National Women’s History Month grew out of a weeklong celebration that started with a school event in the small town of Sonoma, Calif., in 1978. Until then, women’s history was rarely explored in school curricula or among the general public.
Sonoma’s celebration featured classroom presentations by community women, an essay contest and a parade. This concept of celebrating women’s culture and history quickly caught on in communities, schools and organizations across the country, and, in 1980, President Jimmy Carter proclaimed the first week of March to be “Women’s History Week.” Six years later, in 1987, the National Women’s History Project successfully petitioned Congress to devote the month of March to recognizing women in history.
The special Women’s History Month Proclamation issued each year by the president identifies the many reasons why it’s so important to recognize the contributions of American women throughout the ages. Women of all backgrounds have helped shape our country from its beginning, establishing early charitable and cultural institutions and serving as leaders in every major social change movement, including the suffrage, abolition, emancipation, civil rights and industrial labor movements.
Despite the importance of women to the shaping of America, their roles have been consistently overlooked and undervalued in teaching American history. Myra Pollack Sadker, who pioneered much of the research on gender bias in schools, said, “Each time a girl opens a book and reads a womanless history, she learns she is worth less.”
Thankfully, the body of literature, both fiction and nonfiction, capturing the stories and accomplishments of women throughout time, has continued to grow and flourish. The number of riveting books available makes it difficult to pare down into a small list, so these recommendations are certainly not all-encompassing. Luckily, you can visit your local library to keep exploring the countless remarkable women that were crucial to developing our culture and society.
“Lighting the Fires of Freedom: African American Women in the Civil Rights Movement” by Janet Dewart Bell. Through conversations with nine African American women, several now in their 90s, we hear what ignited and fueled their activism, as Bell vividly captures their inspiring voices.
“No Stopping Us Now: The Adventures of Older Women in American History” by Gail Collins. New York Times columnist Collins presents an engaging account of the history of women and aging in America. From the Colonial era to the modern day, Collins highlights influential women, illuminating the perception of aging and how it both liberates and stigmatizes women. In the country’s early years, the voices of women, particularly those of color, were lacking, but Collins strives for inclusivity in presenting their stories with humor and flair.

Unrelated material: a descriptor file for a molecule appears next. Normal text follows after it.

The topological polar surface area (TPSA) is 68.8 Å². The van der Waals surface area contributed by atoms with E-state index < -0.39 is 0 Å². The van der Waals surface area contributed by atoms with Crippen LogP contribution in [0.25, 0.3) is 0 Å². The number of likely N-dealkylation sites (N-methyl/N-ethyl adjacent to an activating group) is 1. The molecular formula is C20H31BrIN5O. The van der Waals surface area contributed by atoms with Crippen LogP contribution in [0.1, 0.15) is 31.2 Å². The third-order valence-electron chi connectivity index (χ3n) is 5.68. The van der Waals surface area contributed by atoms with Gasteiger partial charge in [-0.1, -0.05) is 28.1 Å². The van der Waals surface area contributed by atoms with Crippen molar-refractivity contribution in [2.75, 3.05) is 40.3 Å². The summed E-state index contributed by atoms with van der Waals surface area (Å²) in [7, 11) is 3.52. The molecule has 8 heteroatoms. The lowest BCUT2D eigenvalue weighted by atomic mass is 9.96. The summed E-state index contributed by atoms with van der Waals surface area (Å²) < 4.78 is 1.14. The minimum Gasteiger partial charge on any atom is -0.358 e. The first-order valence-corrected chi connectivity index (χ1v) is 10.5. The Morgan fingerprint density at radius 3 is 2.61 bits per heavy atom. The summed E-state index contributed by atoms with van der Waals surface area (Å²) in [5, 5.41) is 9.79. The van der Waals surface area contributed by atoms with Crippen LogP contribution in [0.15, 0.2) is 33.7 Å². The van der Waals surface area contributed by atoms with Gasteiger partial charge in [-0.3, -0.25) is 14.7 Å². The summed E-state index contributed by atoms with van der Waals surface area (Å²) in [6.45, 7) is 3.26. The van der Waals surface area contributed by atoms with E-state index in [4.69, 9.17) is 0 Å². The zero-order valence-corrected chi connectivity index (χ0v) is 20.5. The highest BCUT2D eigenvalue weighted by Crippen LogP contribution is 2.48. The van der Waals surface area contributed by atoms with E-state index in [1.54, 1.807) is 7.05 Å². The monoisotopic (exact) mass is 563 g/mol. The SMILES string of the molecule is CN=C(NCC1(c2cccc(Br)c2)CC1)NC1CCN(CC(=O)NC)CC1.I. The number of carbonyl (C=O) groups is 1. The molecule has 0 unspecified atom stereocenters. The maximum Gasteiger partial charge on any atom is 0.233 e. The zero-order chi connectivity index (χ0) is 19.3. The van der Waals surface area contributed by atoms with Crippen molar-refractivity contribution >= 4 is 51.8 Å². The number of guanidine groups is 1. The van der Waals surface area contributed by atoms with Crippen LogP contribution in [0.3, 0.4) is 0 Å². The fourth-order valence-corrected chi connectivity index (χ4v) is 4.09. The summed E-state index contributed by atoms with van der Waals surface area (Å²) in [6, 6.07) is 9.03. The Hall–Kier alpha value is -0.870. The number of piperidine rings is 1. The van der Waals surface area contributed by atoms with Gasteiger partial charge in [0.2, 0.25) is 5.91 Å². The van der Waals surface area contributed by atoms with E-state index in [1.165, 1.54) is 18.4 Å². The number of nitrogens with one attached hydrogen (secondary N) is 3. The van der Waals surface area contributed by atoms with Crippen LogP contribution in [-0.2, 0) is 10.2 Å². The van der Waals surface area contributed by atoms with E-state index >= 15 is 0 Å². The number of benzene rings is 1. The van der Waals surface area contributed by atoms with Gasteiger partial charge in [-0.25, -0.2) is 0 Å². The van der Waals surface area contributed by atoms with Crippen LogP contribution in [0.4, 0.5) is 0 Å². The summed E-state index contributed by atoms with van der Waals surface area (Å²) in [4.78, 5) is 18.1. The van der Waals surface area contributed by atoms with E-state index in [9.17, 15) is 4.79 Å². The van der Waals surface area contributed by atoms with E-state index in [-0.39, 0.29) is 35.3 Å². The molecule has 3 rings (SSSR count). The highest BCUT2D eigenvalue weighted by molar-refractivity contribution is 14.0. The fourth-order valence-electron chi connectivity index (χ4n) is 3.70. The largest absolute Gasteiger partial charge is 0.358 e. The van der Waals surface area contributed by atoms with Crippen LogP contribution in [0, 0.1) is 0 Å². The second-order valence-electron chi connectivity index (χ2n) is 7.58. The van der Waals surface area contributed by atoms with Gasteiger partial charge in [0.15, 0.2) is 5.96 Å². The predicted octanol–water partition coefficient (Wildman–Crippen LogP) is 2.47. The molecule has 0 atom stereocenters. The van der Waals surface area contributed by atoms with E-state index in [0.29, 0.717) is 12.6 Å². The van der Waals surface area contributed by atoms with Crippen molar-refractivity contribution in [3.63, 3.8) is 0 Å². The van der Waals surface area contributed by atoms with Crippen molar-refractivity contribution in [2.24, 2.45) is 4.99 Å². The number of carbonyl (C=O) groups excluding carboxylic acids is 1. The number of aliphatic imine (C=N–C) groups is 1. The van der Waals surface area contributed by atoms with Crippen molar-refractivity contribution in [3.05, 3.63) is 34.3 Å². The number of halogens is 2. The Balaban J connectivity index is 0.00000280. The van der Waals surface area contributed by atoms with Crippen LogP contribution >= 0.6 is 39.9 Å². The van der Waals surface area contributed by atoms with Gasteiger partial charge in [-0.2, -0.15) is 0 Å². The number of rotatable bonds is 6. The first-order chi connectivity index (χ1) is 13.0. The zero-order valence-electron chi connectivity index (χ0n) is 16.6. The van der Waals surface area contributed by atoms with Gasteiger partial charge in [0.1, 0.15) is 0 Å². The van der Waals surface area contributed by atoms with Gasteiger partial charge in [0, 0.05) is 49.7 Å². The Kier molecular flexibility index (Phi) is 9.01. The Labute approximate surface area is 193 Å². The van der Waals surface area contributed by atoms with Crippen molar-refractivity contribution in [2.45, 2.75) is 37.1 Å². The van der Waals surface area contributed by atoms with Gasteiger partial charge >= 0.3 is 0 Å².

“Broad Band: The Untold Story of the Women Who Made the Internet” by Claire Lisa Evans. VICE reporter and YACHT lead singer Evans gives voices to the unsung female heroes that made the internet what it is today. Most of us associate technological innovation with men and machines, but it’s little known that female visionaries have always been at the forefront of technology advancement. Women in technology have often been hidden in plain sight, but have been at the forefront of every important wave.
“Bad Feminist” by Roxane Gay. Politics, criticism and feminism come together in this series of essays from Gay, an astute observer of today’s culture. Gay takes us on the journey of her evolution as a woman while examining the culture of the last few years, commenting on the state of feminism today. In her sharp, funny and insightful way, Gay looks at how the culture we consume shapes who we are, and cites ways in which we can do better.
“The Women of the Copper Country” by Mary Doria Russell. In 1913, the coal-mining town of Calumet, Mich., is a place where men risk their lives for a pittance, with barely enough to put food on the table. Women labor in the houses of the rich while sending their men deep underground each day, worrying daily that their husbands and sons aren’t coming home. When Annie Clements stands up for herself and her town, nearly everyone believes she may have bitten off more than she can chew.
“My Beloved World” by Sonia Sotomayor. In this inspiring memoir, the first Hispanic on the U.S. Supreme Court, tells her story of her early life with intimacy and raw honesty. Sotomayor recounts her life starting from a Bronx housing project to the federal bench, displaying her fierce determination and grit.
“All the Single Ladies: Unmarried Women and the Rise of an Independent Nation” by Rebecca Traister. Traister draws on over 100 interviews, pop culture references, and meticulous research to investigate how countless single women have contributed to important social and political movements that have changed U.S. history. She thoughtfully explores the history of the “spinster” and explains how class, race, sexuality and religion have impacted single women throughout time. And in turn, how single women have influenced the workspace, personal space and the concept of family.
Experience “Women in Jazz,” an interactive lecture and performance with master flutist Galen Abdur–Razzaq at Salem Church Branch on Sunday, March 8, from 2–3 p.m.